At a fruit and vegetable market in downtown Amman, Jordan, just about everyone I talked with said he or she has been glued to Arabic news channels like Al Jazeera, closely following events in Egypt.
A middle-aged day-laborer gave his name as Bakr and said change was important for Egypt. "No one man should rule a country for 30 years," he said. "But every country is different."
Bakr went on to say that yes, "there have been demonstrations for political change in Jordan too. But they're not demonstrations against the king. We love our king."
That is something I have heard again and again from Jordanians.
Wearing a black headscarf with a veil and carrying grocery bags, Lamis al-Masri said that Jordanians are very proud of what Egyptians have done.
"Everyone deserves the basics in life, like a good job and enough food. But our king," she said, "may God lengthen his life, he provides us with everything."
King Abdullah and the United States
Like Hosni Mubarak, King Abdullah of Jordan is a close ally of the United States.
Officials from the Pentagon and State Department just met with Abdullah over the weekend. The State Department said it supports the king's plans for political and economic change.
As the events in Egypt played out earlier this month, Abdullah sacked his prime minister and ordered quick reforms. That's reassuring to Jordanians who have complaints about their government.
I spoke with Mishrif Ashuqir il-Adwan, a retired army officer, at the market. And he too praised King Abdullah.
Then, Adwan said he's not sure the king is getting the best advice from those around him, or if he's getting a true picture of the situation in Jordan.
That picture isn't pretty, said an unemployed construction worker, who introduced himself to me as Marwan.
"The government isn't helping the people," he said. "Jordanians are not lazy, we want to work. Poverty is high and we need help finding jobs."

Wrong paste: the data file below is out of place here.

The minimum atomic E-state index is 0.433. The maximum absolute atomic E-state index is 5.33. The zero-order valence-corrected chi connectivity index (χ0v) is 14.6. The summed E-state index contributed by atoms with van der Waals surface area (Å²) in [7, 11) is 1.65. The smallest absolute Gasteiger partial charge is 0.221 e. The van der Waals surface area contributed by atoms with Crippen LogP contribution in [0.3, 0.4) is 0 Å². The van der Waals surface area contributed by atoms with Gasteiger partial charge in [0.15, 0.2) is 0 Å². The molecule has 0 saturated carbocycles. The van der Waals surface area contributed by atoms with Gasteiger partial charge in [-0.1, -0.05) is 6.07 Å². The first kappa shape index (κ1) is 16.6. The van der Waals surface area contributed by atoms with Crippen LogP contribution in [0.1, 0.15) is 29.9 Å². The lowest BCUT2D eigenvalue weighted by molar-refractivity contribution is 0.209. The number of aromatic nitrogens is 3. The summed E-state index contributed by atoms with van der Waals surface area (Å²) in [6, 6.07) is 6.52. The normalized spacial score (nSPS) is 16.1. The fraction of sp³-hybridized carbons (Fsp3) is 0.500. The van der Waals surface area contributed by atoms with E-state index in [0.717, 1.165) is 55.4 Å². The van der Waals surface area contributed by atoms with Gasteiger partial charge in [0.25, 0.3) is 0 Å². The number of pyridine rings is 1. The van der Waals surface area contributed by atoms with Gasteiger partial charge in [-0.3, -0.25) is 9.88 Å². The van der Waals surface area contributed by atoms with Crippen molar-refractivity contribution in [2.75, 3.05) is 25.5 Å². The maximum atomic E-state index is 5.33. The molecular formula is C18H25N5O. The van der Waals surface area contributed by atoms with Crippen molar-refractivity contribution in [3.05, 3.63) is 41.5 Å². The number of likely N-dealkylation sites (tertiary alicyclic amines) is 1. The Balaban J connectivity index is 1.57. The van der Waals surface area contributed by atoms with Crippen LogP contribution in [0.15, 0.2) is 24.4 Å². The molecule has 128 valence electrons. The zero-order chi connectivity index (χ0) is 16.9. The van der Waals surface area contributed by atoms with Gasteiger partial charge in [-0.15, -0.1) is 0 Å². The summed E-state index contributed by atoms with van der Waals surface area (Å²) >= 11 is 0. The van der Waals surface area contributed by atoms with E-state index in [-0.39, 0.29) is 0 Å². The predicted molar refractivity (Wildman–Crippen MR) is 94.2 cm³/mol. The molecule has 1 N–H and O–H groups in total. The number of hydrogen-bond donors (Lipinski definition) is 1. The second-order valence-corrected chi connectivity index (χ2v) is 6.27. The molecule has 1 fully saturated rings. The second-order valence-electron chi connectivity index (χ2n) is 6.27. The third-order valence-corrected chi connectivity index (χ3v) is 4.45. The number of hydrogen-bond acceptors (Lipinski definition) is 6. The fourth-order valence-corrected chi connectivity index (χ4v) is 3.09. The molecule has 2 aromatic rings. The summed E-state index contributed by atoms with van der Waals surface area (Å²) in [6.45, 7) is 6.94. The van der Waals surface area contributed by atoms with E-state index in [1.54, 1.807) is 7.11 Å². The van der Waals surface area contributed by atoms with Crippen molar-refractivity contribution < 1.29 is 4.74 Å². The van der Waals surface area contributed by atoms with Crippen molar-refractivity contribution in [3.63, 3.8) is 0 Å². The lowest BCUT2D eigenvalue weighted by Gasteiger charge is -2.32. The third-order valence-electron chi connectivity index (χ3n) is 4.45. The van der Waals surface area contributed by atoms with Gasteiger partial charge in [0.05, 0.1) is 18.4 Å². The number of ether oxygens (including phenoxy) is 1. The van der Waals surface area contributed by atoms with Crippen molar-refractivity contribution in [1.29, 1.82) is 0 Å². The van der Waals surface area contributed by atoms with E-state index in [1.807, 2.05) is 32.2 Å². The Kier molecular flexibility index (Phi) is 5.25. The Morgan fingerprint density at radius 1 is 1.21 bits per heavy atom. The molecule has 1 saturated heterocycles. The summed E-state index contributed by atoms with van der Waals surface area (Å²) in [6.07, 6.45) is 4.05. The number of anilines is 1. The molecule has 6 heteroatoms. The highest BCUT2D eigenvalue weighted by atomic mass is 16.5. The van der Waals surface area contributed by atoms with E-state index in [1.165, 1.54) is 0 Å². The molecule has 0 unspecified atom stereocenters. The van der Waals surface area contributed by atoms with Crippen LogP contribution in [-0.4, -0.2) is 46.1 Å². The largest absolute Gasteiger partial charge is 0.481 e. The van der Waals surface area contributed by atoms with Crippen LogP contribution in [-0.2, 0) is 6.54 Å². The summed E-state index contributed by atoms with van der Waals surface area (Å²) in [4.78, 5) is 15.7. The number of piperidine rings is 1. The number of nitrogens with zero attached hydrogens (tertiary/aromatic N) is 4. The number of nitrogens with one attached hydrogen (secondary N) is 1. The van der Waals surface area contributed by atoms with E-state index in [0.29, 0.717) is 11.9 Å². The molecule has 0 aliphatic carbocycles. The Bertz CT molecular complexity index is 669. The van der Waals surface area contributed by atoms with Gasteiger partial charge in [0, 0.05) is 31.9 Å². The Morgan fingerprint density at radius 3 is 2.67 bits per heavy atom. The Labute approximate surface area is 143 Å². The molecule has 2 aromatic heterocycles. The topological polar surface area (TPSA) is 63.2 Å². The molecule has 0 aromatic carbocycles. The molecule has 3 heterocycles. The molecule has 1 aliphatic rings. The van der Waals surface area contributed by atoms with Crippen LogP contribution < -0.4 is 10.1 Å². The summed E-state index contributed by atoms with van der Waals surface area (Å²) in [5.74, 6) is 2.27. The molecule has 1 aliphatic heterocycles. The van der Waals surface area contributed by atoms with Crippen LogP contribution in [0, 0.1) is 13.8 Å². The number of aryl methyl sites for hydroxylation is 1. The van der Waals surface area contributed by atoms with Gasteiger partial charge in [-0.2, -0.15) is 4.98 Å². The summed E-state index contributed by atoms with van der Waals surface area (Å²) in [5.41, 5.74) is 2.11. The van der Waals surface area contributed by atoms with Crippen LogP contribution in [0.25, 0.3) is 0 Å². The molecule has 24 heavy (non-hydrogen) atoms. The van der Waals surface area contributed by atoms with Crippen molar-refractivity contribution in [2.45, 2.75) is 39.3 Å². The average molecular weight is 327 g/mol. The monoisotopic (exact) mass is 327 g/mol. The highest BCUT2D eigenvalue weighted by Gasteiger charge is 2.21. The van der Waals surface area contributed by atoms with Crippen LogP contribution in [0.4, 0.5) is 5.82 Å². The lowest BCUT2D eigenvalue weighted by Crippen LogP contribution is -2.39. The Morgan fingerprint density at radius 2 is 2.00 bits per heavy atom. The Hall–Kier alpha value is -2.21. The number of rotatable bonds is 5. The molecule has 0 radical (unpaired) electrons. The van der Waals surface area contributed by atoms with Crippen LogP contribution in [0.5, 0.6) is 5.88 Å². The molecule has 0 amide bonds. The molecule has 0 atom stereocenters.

Marwan added that he sincerely hopes things don't get so bad that a revolution – like the one in Egypt – erupts in Jordan.
The Bedouin tribes of Jordan are about 40 percent of the population. And they are strong supporters of King Abdullah's government. That's why a recent petition signed by tribal leaders criticizing the government made news here and abroad.
Complaints about corruption, economic insecurity and the pace of democratic reforms have come from Jordan's Palestinian population as well. That group makes up a majority of the country. And there's a deep division between Palestinians and the so-called "East Bankers" or native Jordanians.
Oraib Rantawi of the Al-Quds Center for Political Studies in Amman said this divide would make it difficult to build the kind of consensus that helped Egyptians topple President Hosni Mubarak.
The divide also puts King Abdullah in a tough spot, when it comes to trying to please both sides.
Still, Rantawi told me that the winds of democratic change are blowing through the Arab world and that Jordan's government had better be prepared.
"With this new atmosphere, you cannot rule depending on the same tools," Rantawi said. "Business as usual is not good enough now. You have to change."
The rules after Tunisia and Egypt are simple, Rantawi said. Arab leaders will either change their ways and take heed of public opinion, or these rulers, including those in Jordan, will be changed by the people.